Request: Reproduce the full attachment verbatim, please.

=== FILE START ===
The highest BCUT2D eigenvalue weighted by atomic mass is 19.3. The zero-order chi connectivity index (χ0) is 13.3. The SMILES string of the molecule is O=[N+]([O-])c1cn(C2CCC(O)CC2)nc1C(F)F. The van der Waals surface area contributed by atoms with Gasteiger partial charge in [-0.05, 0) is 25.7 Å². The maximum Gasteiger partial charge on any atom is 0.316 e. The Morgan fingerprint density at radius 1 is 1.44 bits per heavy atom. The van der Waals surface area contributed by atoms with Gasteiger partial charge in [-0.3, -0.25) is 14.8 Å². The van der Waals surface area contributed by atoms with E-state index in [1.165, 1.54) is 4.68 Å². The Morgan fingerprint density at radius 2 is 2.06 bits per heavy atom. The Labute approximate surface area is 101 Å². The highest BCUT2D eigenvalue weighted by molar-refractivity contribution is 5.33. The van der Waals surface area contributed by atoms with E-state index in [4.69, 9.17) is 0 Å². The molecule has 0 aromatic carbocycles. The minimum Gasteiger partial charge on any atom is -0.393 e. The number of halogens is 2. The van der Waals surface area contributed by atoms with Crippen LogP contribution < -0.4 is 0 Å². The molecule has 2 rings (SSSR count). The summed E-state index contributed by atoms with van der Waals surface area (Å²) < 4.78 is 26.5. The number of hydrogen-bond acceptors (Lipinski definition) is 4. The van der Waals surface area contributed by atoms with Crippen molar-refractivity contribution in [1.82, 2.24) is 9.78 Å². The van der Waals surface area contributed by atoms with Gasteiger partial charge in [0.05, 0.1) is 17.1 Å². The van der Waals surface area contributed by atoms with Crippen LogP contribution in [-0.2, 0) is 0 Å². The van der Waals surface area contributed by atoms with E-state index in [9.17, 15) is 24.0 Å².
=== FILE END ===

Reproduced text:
The highest BCUT2D eigenvalue weighted by atomic mass is 19.3. The zero-order chi connectivity index (χ0) is 13.3. The SMILES string of the molecule is O=[N+]([O-])c1cn(C2CCC(O)CC2)nc1C(F)F. The van der Waals surface area contributed by atoms with Gasteiger partial charge in [-0.05, 0) is 25.7 Å². The maximum Gasteiger partial charge on any atom is 0.316 e. The Morgan fingerprint density at radius 1 is 1.44 bits per heavy atom. The van der Waals surface area contributed by atoms with Gasteiger partial charge in [-0.3, -0.25) is 14.8 Å². The van der Waals surface area contributed by atoms with E-state index in [1.165, 1.54) is 4.68 Å². The Morgan fingerprint density at radius 2 is 2.06 bits per heavy atom. The Labute approximate surface area is 101 Å². The highest BCUT2D eigenvalue weighted by molar-refractivity contribution is 5.33. The van der Waals surface area contributed by atoms with E-state index in [4.69, 9.17) is 0 Å². The molecule has 0 aromatic carbocycles. The minimum Gasteiger partial charge on any atom is -0.393 e. The number of halogens is 2. The van der Waals surface area contributed by atoms with Crippen LogP contribution < -0.4 is 0 Å². The molecule has 2 rings (SSSR count). The summed E-state index contributed by atoms with van der Waals surface area (Å²) < 4.78 is 26.5. The number of hydrogen-bond acceptors (Lipinski definition) is 4. The van der Waals surface area contributed by atoms with Crippen molar-refractivity contribution in [1.82, 2.24) is 9.78 Å². The van der Waals surface area contributed by atoms with Gasteiger partial charge in [0.05, 0.1) is 17.1 Å². The van der Waals surface area contributed by atoms with Crippen LogP contribution in [-0.2, 0) is 0 Å². The van der Waals surface area contributed by atoms with E-state index in [9.17, 15) is 24.0 Å².